What is an Ice Dam
An ice dam on a roof can potentially cause a lot of damage, and cost you a lot of money. Falling ice can cause injury to someone below. A falling gutter from excessive ice can cause injury or property damage. They can cause damage to the roof. Melting water held back from the dam can seep into your home or building and cause extensive damage. However, ice dams can be avoided.
In this article, you’ll learn:
Simply put, an ice dam on a roof is a dam made of ice. They typically occur above the soffit. The soffit is the area of your roof that extends past exterior walls of the house. Soffits are behind and underneath gutters. An ice dam prevents melting snow from reaching the gutter and draining away from the building or home.
What Causes an Ice Dam
The cause of ice dams is twofold: A build-up of snow on the edge of the roof above the soffit, and poor attic insulation and ventilation. Imagine a roof has several inches of snow on it. As warm air from inside the house warms the roof from below, and as the sun warms the roof from above, the snow melts and runs down the roof beneath the snow. When this water meets the freezing temperature of the roof above the soffit, it freezes and builds-up. This is the ice dam.
Do They Cause Problems
Ice dams definately can cause problems. Steep-sloped roofing materials, such as cedar shake and asphalt shingles, are not manufacturered to hold-up to standing water. They’re manufactured to allow water to run down them. Water has a way of finding vulnerabilities in your roof, such as broken seams or holes. As water sits on the shingles, it seeps in between any unsealed shingles it can. When the water that’s now in between the shingles freezes, it expands. This pushes the shingles further apart.
If there are any holes or gaps in the roof deck, the melting water will find it. Once the water is in your attic, additional problems are inevitable. Water in the attic will encourage mold growth, and can cause electric shorts and fires. Inside the home, a water leak can also cause an electric fire. A water leak from above can stain your ceiling. Wood studs, and ceiling and floor joists will swell and rot.
Ice dams can also damage gutters and anything beneath them. Gutters can crack and bend from the build-up of ice in them. Gutters also can break away from the home or building, causing damage to the building itself. Under enough weight from ice, gutters can completely fall off of a structure, resulting in extensive repairs, and bodily injury and further property damage to anything below.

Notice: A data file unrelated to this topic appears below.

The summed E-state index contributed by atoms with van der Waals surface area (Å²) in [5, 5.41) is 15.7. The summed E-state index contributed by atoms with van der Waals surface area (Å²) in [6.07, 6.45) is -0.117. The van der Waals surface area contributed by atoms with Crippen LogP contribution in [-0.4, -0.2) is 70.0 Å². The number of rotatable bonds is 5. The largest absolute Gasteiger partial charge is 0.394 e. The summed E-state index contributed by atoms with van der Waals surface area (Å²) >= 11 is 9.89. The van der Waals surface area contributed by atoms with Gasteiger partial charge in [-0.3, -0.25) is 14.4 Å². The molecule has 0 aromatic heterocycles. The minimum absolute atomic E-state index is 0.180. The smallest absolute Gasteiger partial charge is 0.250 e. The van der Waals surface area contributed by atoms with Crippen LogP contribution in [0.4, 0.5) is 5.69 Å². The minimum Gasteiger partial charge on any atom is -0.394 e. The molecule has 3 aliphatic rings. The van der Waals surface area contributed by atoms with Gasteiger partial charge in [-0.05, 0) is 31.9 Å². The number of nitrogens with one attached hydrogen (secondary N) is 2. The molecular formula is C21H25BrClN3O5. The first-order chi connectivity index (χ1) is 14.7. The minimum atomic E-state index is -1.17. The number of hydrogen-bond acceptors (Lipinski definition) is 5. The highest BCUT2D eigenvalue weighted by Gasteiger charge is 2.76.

How To Prevent an Ice Dam
To prevent an ice dam, it’s best to make sure the attic has adequate insulation and ventilation, and install a snow guard or snow fence up the roof above the soffit area. See illustration. A properly insulation and vented attic allows for the cold air outside to circulate through the attic without a loss of heat from inside the home or building. This also prevents the roof from getting warm as a result of rising heat from rooms inside the house.
A snow guard or snow fence holds snow back and allows the snow that’s over the soffit area to melt from the sun and drain away.
With an adequately ventilated and insultated attic, the roof deck shouldn’t get warm enough to melt the snow from below. Cold air outside is allowed to flow through the soffit and into the attic. With sufficient insulation in the attic, the home remains energy efficient.
Do Snow Guards Cause Ice Dams
No. Snow guards do not cause ice dams. In fact, the opposite is true. Snow guards help prevent them. With snow guards, and a properly vented and insulated attic, ice dams are preventable. When the snow above the soffit area melts away from the sun’s heat, snow guards hold snow further up the roof from sliding down the roof. As a result, what’s below the snow guard is exposed roof.
What about above the snow guard? No. Again, with sufficient attic insulation and adequate ventilation, excessive heat from inside the home can not penetrate the insulation, therefore, it can not warm the roof from below. A vented attic allows for the flow of cold air outside to circulate through the attic.